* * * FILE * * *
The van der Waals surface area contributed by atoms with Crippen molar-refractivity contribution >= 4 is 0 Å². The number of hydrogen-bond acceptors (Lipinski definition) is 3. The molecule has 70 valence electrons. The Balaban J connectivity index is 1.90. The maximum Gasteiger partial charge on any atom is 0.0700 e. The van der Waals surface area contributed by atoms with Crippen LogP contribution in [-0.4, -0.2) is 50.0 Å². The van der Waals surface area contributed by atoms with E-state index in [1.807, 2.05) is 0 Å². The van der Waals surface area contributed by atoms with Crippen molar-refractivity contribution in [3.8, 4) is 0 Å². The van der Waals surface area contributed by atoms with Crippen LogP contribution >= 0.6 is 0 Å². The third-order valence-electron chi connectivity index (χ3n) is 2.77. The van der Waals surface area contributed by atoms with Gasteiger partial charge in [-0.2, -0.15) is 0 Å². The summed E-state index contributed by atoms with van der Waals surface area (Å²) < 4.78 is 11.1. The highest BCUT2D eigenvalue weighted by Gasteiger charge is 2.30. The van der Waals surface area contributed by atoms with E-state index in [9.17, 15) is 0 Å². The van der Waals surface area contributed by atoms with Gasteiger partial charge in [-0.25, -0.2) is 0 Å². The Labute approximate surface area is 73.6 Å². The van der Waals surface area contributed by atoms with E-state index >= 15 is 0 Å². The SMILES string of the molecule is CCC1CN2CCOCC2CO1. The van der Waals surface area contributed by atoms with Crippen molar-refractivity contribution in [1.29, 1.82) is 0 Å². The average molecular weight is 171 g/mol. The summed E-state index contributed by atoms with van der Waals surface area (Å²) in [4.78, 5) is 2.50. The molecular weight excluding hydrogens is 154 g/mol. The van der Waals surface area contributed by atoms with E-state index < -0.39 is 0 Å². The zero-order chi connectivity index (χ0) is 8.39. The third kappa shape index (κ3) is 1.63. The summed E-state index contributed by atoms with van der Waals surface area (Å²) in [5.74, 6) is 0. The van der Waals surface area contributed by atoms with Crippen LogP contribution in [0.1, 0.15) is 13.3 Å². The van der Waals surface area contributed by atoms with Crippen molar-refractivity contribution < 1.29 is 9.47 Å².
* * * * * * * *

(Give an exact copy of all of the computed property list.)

The van der Waals surface area contributed by atoms with Crippen molar-refractivity contribution >= 4 is 0 Å². The number of hydrogen-bond acceptors (Lipinski definition) is 3. The molecule has 70 valence electrons. The Balaban J connectivity index is 1.90. The maximum Gasteiger partial charge on any atom is 0.0700 e. The van der Waals surface area contributed by atoms with Crippen LogP contribution in [-0.4, -0.2) is 50.0 Å². The van der Waals surface area contributed by atoms with E-state index in [1.807, 2.05) is 0 Å². The van der Waals surface area contributed by atoms with Crippen molar-refractivity contribution in [3.8, 4) is 0 Å². The van der Waals surface area contributed by atoms with Crippen LogP contribution >= 0.6 is 0 Å². The third-order valence-electron chi connectivity index (χ3n) is 2.77. The van der Waals surface area contributed by atoms with Gasteiger partial charge in [-0.2, -0.15) is 0 Å². The summed E-state index contributed by atoms with van der Waals surface area (Å²) < 4.78 is 11.1. The highest BCUT2D eigenvalue weighted by Gasteiger charge is 2.30. The van der Waals surface area contributed by atoms with E-state index in [9.17, 15) is 0 Å². The van der Waals surface area contributed by atoms with Gasteiger partial charge in [-0.25, -0.2) is 0 Å². The Labute approximate surface area is 73.6 Å². The van der Waals surface area contributed by atoms with E-state index >= 15 is 0 Å². The SMILES string of the molecule is CCC1CN2CCOCC2CO1. The van der Waals surface area contributed by atoms with Crippen molar-refractivity contribution in [1.29, 1.82) is 0 Å². The average molecular weight is 171 g/mol. The summed E-state index contributed by atoms with van der Waals surface area (Å²) in [4.78, 5) is 2.50. The molecular weight excluding hydrogens is 154 g/mol. The van der Waals surface area contributed by atoms with E-state index < -0.39 is 0 Å². The zero-order chi connectivity index (χ0) is 8.39. The third kappa shape index (κ3) is 1.63. The summed E-state index contributed by atoms with van der Waals surface area (Å²) in [5.74, 6) is 0. The van der Waals surface area contributed by atoms with Crippen LogP contribution in [0.1, 0.15) is 13.3 Å². The van der Waals surface area contributed by atoms with Crippen molar-refractivity contribution < 1.29 is 9.47 Å².